Unfortunately, a significant percentage of marriages end in divorce. We should also point out the fact that the divorce rate for second and third marriages is higher than the divorce rate for first marriages. Most second and third marriages do not withstand the test of time.
There are a number of things to take into consideration from an estate planning perspective if you are getting divorced. Clearly, you are probably going to want to change the beneficiary designations on your insurance policies and retirement accounts. If you have a last will or a trust in place, adjustments to these documents will be called for as well.
Once you have established yourself as a single individual from an estate planning perspective, you can go forward with peace of mind until and unless you get remarried. At that point, you are going to have a new set of estate planning concerns, especially if you have children.
To protect yourself, you may want to consider the creation of a premarital agreement. Remember, most second and third marriages fail, so you may not want to let love blind you. The final decision is up to you, but these days, there need not be any stigmas attached when people are trying to protect themselves.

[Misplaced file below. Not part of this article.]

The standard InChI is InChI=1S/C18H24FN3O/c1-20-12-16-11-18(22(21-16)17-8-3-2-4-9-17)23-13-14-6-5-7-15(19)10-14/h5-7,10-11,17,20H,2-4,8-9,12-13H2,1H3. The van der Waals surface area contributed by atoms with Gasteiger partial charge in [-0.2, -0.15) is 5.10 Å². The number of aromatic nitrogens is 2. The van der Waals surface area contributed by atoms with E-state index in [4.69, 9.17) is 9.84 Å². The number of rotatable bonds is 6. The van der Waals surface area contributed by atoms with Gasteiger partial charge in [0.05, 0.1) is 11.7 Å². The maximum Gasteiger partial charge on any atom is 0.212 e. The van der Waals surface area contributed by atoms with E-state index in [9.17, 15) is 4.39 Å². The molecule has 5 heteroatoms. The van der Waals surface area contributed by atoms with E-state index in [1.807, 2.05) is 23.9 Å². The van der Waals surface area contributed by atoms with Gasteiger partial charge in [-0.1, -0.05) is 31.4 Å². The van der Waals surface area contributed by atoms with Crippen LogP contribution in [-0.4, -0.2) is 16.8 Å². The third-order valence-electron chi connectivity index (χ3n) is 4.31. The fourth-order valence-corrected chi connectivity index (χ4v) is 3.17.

When it comes to your children, you may want to protect them through the creation of a qualified terminable interest property trust. This type of trust is often shortened to the term “QTIP” trust.
You could potentially obtain the best of both worlds if you convey assets into a qualified terminable interest property trust. The way that it works is you name a trustee, and you make your spouse the first beneficiary of the trust. If you pass away first, the trustee would follow instructions that you record in the trust declaration. Earnings from the trust would be distributed to your surviving spouse throughout the rest of his or her life.
Your children would be named as the secondary beneficiaries in the trust declaration. After the passing of your spouse, your children would inherit whatever remains in the trust.
You are completely protecting your children’s interests when you create a qualified terminable interest property trust, because your surviving spouse would not have the ability to access the principal or change the beneficiaries. With regard to the principal, you could allow the trustee to distribute portions of it to your surviving spouse if certain circumstances were to exist, but that would be your choice.
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If you are undergoing a change in marital status, you should certainly review your existing estate plan with the benefit of licensed legal counsel. Our firm offers no obligation consultations, and you can feel free to contact us through the following link at your convenience if you would like to set up an appointment: Hartford CT Estate Planning Lawyers.